Monday, September 7, 2009

Field Notes on Working with Duchesse Satin (Also: Kitties!)

Duchesse satin is a cruel and beautiful fabric. It's a thick, tightly-woven satin made from silk or synthetic fibers and has a very distinctive sheen. I worked with it for the first time for my sheath dress from Vogue's New Book for Better Sewing (to be unveiled tomorrow!), and discovered that as well as being gorgeous, it is also very tricky to work with. I thought I'd share a few things I discovered here.

First, of all, I should note that I'm working with silk duchesse. I'm not sure if synthetic duchesse has all of the same properties, but I would guess that it's generally very similar.

Style notes:
  • The biggest thing to note about duchesse is that its luster, which is quite beautiful, also has a fatal downfall: it shows every lump, bump, and dent - in your body and in your construction. I would recommend choosing a style that's not too terribly fitted. This sheath dress worked well because there is actually a notable amount of ease in the bodice and hips. The waist is very fitted, and happily, covered up with a belt.
Pressing notes:
  • You should press duchesse directly only on the wrong side. On the right side, use a silk organza press cloth. Mine is made from some leftover organza, cut into an 18" square. With the press cloth, you can use high heat and steam and avoid making uneven shiny marks.
Construction notes:
  • Duchesse rolls like the dickens. Here's a picture of a swatch, next to some other fabrics. See how it rolls in on itself? Because of this, it can be especially hard to cut and hem. Press the edges thoroughly before cutting.
  • Applying a fusible interfacing stops the rolling. I ironed interfacing inside the hem to keep it crisp and roll-free.
Thoughts on hemming:

I found that duchesse is pretty much impossible to hem invisibly, even with a lot of precautions taken. I used VoNBBS's first method of hemming:

I was VERY careful to only pick up one itsy-bitsy thread from the dress and not to pull the stitches tight, but I still ended up with a bit of a ridge on the right side of the dress. I think if I make a dress out of duchesse again, I would explore some non-stitched hemming methods, like a fusible tape. Have any of you ever tried this?

Now, on to the kitty portion of this post. Professor Higgins had a meeting with his colleague Lion this morning . . .

. . . while his sister Pip napped sweetly nearby.

They both send their best wishes, and Henry tips his hat to the ladies.

Happy Labor Day to my neighbors in the U.S.! Come back tomorrow for the unveiling of the satin sheath.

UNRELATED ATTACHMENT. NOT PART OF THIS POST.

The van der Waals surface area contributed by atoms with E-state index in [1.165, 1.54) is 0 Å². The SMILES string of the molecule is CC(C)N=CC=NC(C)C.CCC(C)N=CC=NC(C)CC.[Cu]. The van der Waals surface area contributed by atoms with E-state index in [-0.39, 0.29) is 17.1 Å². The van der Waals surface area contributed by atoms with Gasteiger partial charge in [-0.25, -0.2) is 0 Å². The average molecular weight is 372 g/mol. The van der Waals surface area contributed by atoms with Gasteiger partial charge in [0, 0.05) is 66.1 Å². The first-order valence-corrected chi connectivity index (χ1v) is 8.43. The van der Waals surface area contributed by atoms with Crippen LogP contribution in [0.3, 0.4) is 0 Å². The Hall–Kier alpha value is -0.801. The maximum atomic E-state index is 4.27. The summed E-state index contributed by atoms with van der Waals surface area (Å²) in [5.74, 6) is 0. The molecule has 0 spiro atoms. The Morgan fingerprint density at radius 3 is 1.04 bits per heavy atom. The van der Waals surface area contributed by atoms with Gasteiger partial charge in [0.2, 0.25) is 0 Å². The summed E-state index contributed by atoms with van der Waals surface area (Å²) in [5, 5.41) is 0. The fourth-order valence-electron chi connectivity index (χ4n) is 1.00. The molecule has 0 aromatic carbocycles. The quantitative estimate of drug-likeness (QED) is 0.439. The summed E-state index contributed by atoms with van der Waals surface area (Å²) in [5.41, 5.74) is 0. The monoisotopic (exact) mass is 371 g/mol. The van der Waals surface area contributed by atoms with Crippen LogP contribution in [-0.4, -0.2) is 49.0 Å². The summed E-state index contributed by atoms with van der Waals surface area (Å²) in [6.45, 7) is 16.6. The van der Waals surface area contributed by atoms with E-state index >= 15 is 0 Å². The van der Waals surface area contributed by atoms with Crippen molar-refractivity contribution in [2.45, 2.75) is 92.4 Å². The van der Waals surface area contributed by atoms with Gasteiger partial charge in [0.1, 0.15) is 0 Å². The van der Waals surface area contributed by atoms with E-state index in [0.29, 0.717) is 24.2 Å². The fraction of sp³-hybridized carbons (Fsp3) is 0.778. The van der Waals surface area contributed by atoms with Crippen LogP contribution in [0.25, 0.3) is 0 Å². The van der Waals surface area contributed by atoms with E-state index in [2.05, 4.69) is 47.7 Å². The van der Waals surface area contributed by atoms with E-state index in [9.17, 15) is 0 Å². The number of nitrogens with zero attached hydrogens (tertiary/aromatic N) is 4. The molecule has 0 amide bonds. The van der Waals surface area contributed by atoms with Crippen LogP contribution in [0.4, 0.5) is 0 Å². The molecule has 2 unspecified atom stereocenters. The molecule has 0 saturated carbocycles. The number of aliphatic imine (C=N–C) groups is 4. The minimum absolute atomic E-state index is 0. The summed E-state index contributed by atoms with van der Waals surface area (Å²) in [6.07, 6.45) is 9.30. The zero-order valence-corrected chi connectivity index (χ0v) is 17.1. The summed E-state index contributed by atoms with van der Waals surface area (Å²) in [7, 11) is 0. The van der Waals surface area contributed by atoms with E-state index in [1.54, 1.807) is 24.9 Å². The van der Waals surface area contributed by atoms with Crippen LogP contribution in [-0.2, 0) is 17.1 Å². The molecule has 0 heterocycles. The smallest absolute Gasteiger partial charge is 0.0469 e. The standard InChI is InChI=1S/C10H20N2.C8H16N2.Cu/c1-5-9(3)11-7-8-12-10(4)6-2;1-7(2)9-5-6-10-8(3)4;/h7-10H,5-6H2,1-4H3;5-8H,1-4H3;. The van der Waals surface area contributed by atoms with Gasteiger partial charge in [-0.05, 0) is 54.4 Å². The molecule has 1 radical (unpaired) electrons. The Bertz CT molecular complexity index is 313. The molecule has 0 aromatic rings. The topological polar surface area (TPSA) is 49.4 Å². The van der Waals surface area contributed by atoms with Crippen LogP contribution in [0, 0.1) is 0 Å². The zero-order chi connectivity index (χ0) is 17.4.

1. Were I wearing that fabric, it would definitely be over Spanx!!

  2. I was taught to always interline silk - with silk organza, preferably. If you interline, you can hem and tack down seams and all that right to the interlining, and then everything's invisible.

  3. I am working with red duchesse satin just like that for my daughter's strapless dress. Susan Khalje told me in sewing class that it's the mark of an expensive fabric when it curls so much. Susan also had me line my daughter's dress with organza so when I hem it I will be securing it to the organza, like Sarah (above) said.

  4. I made my daughter a Duchesse satin gown, and underlined it with organza. It worked great! I have also hemmed inexpensive unlined satin gowns (meaning poly) for other people and in this instance I used horsehair braid, tacking it at the seams only. It folds into place nicely, stays put and gives some shape to the hemline.

  5. Of course! A silk organza underlining! I've used that technique before, and I don't know why I didn't think of it here. Sewing from a 1950's book, I sometimes forget more modern techniques I've learned. VoNBBS barely mentions interfacing or linings, and definitely not interlinings.

    LindsayT, that is interesting to hear about the curling--and good to know, especially considering what I paid for this fabric!

  6. Yes, I would use the organza interlining too, But I have also used the horsehair braid and that work nicely as well. I made the skirt for my wedding dress in duchesse and I love the fabric. Yes it shows every bump and it never looks ironed but it does it in the silk way and that makes me love it :-)

  7. OMG kettehs! Kitteh kitheh kitteeeehs NOM NOM NOM!!!!

    I'm sorry I didn't read about the satin at all ;o)

  8. Thanks for the great tips! And cute kitties ;)

  9. As everyone mentioned, underlining is the key to an invisible hem. Duchesse satin is a truly magnificent fabric and the dress is worthy of it.
    When cutting fabrics like this that are difficult to keep flat, pinning them to a layer of tissue paper is a good way to keep everything square and the grain intact. You just cut through the paper. Use weights to place the pattern on top. You can also use pattern paper ant the pattern pieces can then be easily laid out on grain. Cut through all layers.

  10. Thanks, Nancy K! You are a wealth of knowledge!

    For those who suggested horsehair braid in a hem, could you tell me how you secure it? Do you need to use an underlining in conjunction with the horsehair?

    Emilykate--HA! I can see you are a fellow LOLcats fan.

  11. Love the kitties!!! (goes well with the sewing too)

  12. Hello - I was thinking of making pillowcases out of silk duchesse satin. Bad Idea? Good Idea? I know how high maintenance they are, which is why I was thinking of training using silk charmeuse...

    I am new to all of this but few people seem to be into making pillowcases out of these... envelope style...

    What do you think? As for cleaning it, would there be a way I could clean it at home?

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